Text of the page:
Dede's Grene Scene: Fed Up by Dede Tabak, February 18 2015, 0 Comments
Fed Up is a 2014 documentary made by director, writer and producer Stephanie Soechtig (Tapped). Since every movie needs a good villain, Fed Up has the sweetest one, sugar! The film focuses on our nation’s deadly obesity epidemic and the growing link between sugar consumption and our health crisis. Fed Up looks to do to the diet and exercise crisis what An Inconvenient Truth did for global warming (probably helps that both were produced by Laurie Lennard) and answer the present day puzzle: why, when we’re more obsessed with diet and exercise than ever before, is the nation's obesity rate higher than ever?
The film starts with the narrator, Katie Couric (also executive producer), speaking about how in her 35 years on TV she has reported countless stories on the rise of obesity among Americans, particularly children, but never paid attention to the reasons why, until recently. Our society has placed the blame on the individuals themselves. All you have to do is eat less and exercise more, right? Fed Up argues that what we’ve been told is healthy and nutritious has been misguided, and that it's not as crucial how much we eat, but what we're eating. The fault lies within the food industry's marketing of processed foods. Companies have answered the increasing demand for less fat, low calorie food options by pumping up the sugar content to add flavor. But this creates products that are not only unhealthy, but incredibly addictive. Some have compared sugar to cocaine. Now, 80% of the 600,000 food products we make in the United States have added sugar. “Eating nutritionally, given the America food environment, is becoming even more difficult for the vast majority of Americans.”
Fed Up personalizes the problem by weaving in individual stories of youngsters and their struggle with weight. Fifteen-year-old Brady weighs 215 pounds, 12-year-old Maggie weighs 212 pounds, and 13-year-old Wesley is close to 180 pounds and showing the warning signs of type 2 diabetes. Between a lack of education on proper nutrition and the infiltration of processed foods in school cafeterias, it’s no wonder that the teens are struggling to lose weight. Nowadays, high school cafeterias are a vast wasteland of the biggest fast food companies. Under the Reagan Administration, $1.46 billion was cut from school lunch programs, forcing most schools to find private cafeteria contracts. Now 80% of American schools have contracts with soft drink companies making schools more like a “7-11 with books.” Some improvements have been made recently. But when Soechtig points out that Senator Amy Klobuchar went so far to protect her state’s dominance on the frozen pizza market (the Minnesotan Schwan Food Company provides 70% of pizza to schools), that she pushed congress to classify pizza as a vegetable, it’s clear that we have a ways to go.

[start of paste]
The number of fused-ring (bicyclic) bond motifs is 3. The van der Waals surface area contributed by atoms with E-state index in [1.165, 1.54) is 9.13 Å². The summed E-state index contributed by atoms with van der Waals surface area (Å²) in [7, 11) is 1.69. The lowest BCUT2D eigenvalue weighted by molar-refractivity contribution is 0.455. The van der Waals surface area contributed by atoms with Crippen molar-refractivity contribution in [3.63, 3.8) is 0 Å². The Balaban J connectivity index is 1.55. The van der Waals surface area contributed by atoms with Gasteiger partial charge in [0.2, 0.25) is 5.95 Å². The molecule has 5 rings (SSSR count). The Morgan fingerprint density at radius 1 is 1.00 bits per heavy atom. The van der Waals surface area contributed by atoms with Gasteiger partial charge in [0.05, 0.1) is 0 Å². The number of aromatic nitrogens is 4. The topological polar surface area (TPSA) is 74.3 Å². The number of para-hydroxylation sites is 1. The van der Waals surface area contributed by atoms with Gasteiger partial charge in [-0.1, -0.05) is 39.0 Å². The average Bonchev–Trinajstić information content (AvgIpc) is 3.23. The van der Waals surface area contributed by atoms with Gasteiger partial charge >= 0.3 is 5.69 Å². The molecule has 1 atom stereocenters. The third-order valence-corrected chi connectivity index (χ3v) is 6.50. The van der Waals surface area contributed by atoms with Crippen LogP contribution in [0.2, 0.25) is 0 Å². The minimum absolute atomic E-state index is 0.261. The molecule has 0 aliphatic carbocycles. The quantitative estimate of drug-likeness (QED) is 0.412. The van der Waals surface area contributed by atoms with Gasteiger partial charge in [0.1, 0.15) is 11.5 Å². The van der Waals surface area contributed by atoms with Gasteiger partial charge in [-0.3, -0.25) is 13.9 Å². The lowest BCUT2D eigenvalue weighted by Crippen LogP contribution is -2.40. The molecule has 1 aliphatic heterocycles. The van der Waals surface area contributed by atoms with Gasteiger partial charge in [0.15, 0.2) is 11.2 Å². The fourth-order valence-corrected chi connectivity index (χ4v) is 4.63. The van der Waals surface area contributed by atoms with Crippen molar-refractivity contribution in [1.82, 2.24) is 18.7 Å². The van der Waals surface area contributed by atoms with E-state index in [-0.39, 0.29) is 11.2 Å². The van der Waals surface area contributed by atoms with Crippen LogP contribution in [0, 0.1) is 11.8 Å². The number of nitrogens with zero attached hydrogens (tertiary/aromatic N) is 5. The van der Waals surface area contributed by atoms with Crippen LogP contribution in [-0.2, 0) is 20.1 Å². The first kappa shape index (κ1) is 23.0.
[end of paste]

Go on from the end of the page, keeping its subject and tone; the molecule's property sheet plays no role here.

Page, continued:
The film compares the strategies used by the food industry to that of Big Tobacco; particularly the aggressive marketing of their products to children, brainwashing them from an early age to crave junk food. The problem is a universal one, caused by the deep pockets of the food industry, which gain it the ability to lobby and minimize governmental regulation. As we export our food to other countries, the health crisis is rapidly becoming not just America's problem, but a global one. And the numbers aren’t looking good. Fed Up points out that the kids in the film will be the first generation that will have shorter lives than their parents. We used to consider Type 2 diabetes adult onset diabetes, but that’s just not the case anymore. In 1980, there were 0 cases of children having type 2 diabetes. In 2010, there were 50,000 cases. The food industry may be making money, but at what cost?
Fed Up asks viewers to take the Fed Up challenge—which is not to eat sugar for 10 days. You have to really take a look at what is in your food and this is the main argument for this film. Once you learn the truth about your food, you’ll be Fed Up!